The alternative to burning the wood is to have it chipped up and trucked out of town for composting. A useful product is created, but that highly mechanized process, which includes mechanical mixing and remixing during the composting process, uses more gasoline, and the wood's carbon still gets released back into the atmosphere through the "slow burn" of decomposition. Though there's some air pollution associated with burning wood, the highly mechanized composting alternative also pollutes, and a well-tended wood stove is far cleaner than a fireplace. To collect firewood in the neighborhood, then, actually reduces climate change by reducing the fuel used to truck and compost the wood outside of town.
The wood, then, could be called "today's energy", as opposed to the ancient energy from underground, and it is "local energy", gathered nearby as opposed to whatever distant locale the gasoline comes from. It is also energy that didn't require industrializing some landscape, in stark contrast to oil drilling and fracking.
Harvesting the wood from a tree also allows a chance to celebrate the tree's life, to participate in a transformation from sadness to joy. Princeton has been losing a lot of red oaks and pin oaks to a disease called bacterial leaf scorch. To ram the remains into a giant chipper and haul it all out of town, there to mix anonymously with all the others, is to give short shrift to this tree's long life of giving shade, beauty and habitat to a Princeton thoroughfare. Splitting up the segments for firewood, the massive trunk laying there on the curb, is to experience something of what Eskimos must have felt, harvesting the life-sustaining blubber of a beached whale. The rich texture and color of the grain reveals itself with each new split--too beautiful for firewood, but no one is there to turn it into furniture. The back of the pickup truck fills with the promise of a future celebration of the tree's life, in the beauty of the flames and the radiant warmth on a winter evening.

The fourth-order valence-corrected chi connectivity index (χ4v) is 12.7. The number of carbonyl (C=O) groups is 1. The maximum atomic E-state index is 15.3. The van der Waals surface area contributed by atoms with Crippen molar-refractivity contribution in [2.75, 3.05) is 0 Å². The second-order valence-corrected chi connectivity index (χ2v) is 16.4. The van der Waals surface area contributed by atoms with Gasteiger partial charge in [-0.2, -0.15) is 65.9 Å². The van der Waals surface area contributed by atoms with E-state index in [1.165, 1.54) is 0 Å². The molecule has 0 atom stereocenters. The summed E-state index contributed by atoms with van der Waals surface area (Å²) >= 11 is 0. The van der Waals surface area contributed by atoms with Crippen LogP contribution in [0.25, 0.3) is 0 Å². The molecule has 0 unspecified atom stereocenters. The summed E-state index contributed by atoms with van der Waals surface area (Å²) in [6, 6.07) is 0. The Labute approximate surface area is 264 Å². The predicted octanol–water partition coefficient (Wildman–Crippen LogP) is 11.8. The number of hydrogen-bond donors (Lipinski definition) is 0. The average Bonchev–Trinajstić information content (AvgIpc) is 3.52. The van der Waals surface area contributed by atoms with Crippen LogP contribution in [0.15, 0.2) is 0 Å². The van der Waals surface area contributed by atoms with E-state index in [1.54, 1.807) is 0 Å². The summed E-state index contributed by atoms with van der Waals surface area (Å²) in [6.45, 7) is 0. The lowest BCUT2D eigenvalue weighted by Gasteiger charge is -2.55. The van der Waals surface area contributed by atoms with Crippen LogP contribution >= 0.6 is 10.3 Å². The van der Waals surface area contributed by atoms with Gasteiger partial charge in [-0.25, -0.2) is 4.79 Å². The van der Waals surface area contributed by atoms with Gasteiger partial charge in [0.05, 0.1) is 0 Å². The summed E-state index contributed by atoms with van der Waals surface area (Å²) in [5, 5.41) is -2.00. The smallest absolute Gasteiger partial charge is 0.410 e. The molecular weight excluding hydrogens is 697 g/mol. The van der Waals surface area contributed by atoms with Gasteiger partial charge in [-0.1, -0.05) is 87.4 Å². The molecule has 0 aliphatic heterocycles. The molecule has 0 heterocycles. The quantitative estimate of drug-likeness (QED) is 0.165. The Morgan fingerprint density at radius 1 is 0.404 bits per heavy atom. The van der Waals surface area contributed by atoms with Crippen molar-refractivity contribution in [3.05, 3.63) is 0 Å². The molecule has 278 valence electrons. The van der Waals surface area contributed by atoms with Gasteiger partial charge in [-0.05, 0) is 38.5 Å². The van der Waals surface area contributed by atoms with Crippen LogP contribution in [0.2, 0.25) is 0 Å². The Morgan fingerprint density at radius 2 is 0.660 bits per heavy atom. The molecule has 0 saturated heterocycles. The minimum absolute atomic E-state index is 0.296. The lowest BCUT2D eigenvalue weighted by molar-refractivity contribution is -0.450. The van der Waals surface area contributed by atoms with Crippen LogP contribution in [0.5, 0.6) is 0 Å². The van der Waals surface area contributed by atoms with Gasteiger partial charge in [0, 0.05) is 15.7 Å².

Embedded energy, the third type in the first photo, is the energy that went into making things. For the pickup truck, there was the energy to build it, to mine the iron ore, manufacture and transport all the parts, plus the miles the employees drove to work, the heating and cooling of the factory, on and on. The chest of drawers also took energy to build, and to consign it to the landfill would be to lose the product of all that energy.
As with the firewood, there is an aesthetic aspect to this rescue of crafted wood: the beauty of the grain, the authenticity of solid wood, and the pleasure of rescuing something from premature demise. The same impulse is central to the artistic process, which fashions beauty out of experience and the materials at hand.
The truck and oak chest, though, require a fourth kind of energy to survive. That would be the energy to repair--a very special kind of human energy that comes partly from the metabolism of food and partly from the mysteries of the heart and mind. We all have it, but it can remain dormant for days, months, or with some projects, years, stifled by the abundance of new products, or a lack of time, parts, focus, ability or confidence. It involves courage to take on entropy, which seeks to unravel all things.
That is the world as seen from the back of a pickup truck parked on Nassau Street.